“An exhibition about jewellery, identity and cultural exchange explored through a series of amulets created for Frederick Edward Maning”
Since 1998 Jason Hall’s jewellery has been asking questions about Päkehä identity. His work represents a consistent struggle to negotiate being Päkehä through an awareness of the traditions and craft of contemporary jewellery in Aotearoa. 1839 Exchanges: Jewellery by Jason Hall is an exhibition about jewellery, identity and cultural exchange explored through a series of amulets created for Frederick Edward Maning, an Irishman who arrived in Aotearoa in 1833 and became a trader. Maning is a well known Päkehä Mäori, a term that refers to Europeans who lived as Mäori in the early phase of colonisation. Maning, who initially advised Mäori not to sign the Treaty of Waitangi, later became a land court judge in the 1860s, and a member of the European colonial gentry.Most cultures have made use of the amulet, in which a part of what is feared (commonly a tooth or claw) is strung up and worn in order to ward off the object of fear. Hall’s works draw a parallel between the amulet and the tension that sits at the heart of settler societies around the question of native and indigenous, and explores how settlers might construct a convincing claim of belonging to a land they have stolen.1839 Exchanges: Jewellery by Jason Hall features essays by the exhibition curator, Dr Damian Skinner, and David Colquhoun, curator of Manuscripts at the Alexander Turnbull Library in Wellington.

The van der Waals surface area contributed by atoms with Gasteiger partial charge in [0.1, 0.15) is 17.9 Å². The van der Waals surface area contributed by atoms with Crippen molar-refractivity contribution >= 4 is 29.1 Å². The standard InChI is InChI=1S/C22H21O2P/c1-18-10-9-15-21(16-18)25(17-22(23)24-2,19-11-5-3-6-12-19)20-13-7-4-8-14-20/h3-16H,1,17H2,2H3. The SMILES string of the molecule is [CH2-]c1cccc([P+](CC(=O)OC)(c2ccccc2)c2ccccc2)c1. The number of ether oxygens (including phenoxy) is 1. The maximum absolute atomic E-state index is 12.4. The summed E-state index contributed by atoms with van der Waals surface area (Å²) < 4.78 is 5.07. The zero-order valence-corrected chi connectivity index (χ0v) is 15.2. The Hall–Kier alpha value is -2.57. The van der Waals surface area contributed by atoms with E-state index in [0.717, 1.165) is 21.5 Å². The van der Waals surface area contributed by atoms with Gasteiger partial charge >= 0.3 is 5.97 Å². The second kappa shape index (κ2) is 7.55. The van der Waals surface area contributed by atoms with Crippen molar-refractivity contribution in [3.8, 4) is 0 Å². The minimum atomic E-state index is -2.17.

ISBN 9780473128500 (pbk)
RRP NZ $20 plus packaging and posting
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